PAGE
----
Tuesday, December 8, 2009

Adding External Pages to FitNesse

Caveat: This will be of interest only in the tiny world of FitNesse maintainers!

I've recently completed a version 1 implementation that allows folders of HTML files to appear as read-only pages in the FitNesse wiki. These pages can be executed as tests, navigated and searched as if they were actual wiki pages. This is a brief technical description of this implementation.

FitNesse already contains a class hierarchy of wiki page types, rooted at WikiPage. FileSystemPage is the concrete class that represents a normal wiki page. I added two new classes, ExternalSuitePage and ExternalTestPage, to represent a folder of HTML files and an individual HTML file.

FileSystemPage had an existing method, createChildPage, that created FileSystemPage objects for each of its sub-folders. I modified this method to use the following rules:
  • a folder with a context.txt file is a FileSystemPage
  • a folder with any *.html files is an ExternalSuitePage
Each WikiPage implementation has to provide methods for page content, attributes and children. The content for ExternalSuitePage is always "!contents" and its attributes are "Suite". It has ExternalTestPage children for all its HTML files and ExternalSuitePage children for all its subfolders of HTML files. The content for ExternalTestPage is its file contents wrapped in "!-" and "-!" and its attributes are "Test".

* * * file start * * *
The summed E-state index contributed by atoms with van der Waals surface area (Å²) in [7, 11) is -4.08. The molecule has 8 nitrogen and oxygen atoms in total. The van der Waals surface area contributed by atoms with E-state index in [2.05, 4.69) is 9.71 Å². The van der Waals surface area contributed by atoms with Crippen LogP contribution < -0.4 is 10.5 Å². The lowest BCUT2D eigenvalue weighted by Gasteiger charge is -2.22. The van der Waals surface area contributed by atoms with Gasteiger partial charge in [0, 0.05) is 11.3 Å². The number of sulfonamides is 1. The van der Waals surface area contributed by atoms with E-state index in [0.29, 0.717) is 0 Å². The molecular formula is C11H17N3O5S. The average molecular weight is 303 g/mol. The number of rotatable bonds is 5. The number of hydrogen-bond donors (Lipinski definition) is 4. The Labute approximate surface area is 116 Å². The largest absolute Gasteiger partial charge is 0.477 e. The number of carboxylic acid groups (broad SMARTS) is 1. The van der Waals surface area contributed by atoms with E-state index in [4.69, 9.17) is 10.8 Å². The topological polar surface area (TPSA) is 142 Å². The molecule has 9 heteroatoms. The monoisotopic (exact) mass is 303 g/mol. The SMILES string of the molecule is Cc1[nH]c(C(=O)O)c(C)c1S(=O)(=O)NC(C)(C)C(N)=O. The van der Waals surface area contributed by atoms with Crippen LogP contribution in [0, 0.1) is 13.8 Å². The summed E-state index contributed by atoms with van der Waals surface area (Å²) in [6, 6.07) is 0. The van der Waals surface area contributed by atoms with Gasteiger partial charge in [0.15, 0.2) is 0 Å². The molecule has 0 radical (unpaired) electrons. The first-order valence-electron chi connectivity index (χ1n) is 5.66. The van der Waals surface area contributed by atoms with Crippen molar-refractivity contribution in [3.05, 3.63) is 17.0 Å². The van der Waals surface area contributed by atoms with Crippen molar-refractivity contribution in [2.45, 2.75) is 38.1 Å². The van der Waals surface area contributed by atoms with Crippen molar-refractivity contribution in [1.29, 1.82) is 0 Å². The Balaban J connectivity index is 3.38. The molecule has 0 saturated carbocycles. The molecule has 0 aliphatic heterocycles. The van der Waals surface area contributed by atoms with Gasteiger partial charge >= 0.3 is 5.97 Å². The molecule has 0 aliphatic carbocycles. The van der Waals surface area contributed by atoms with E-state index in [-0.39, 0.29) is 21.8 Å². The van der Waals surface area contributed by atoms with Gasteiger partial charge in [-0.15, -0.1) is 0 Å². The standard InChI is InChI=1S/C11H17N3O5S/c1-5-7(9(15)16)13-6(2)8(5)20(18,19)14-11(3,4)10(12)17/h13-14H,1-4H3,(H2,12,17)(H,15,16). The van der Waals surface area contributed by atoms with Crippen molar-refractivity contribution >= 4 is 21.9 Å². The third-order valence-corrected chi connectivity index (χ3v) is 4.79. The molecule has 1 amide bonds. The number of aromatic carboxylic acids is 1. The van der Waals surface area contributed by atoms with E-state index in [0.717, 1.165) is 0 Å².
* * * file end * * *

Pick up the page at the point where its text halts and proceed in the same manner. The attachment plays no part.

Within the scope of my changes, I made a couple of refactorings. I created a PageRepository class to encapsulate the knowledge of how pages are stored in the file system. I also created a FileSystem interface with production (disk-based) and test (memory-based) implementations so I could write tests that created various file system states without hitting the real file system.

This first version of the feature works well: I've used it on my fitSharp test suite of over a hundred HTML files. But there are a few caveats:
  • If you use the ?edit or ?properties URL syntax, you can get to the edit and properties pages, but they will fail if you try to save.
  • The contents of the HTML files are placed as is inside a FitNesse page, and may break the page display if there are unbalanced tags or other HTML problems that may not be apparent when the HTML is displayed on its own.
  • Hyperlinks, images, Javascript files and other external references in the HTML may not behave as expected when placed inside a FitNesse page.
  • Wiki page names are generated from the HTML file names, but there is no check to avoid potential name collisions. For example, TestA.html and testa.html will both generate TestA as a wiki page name.
Feel free to work on any of these issues - I'll probably come back to it in a while but I've got a list of other things I want to work on!

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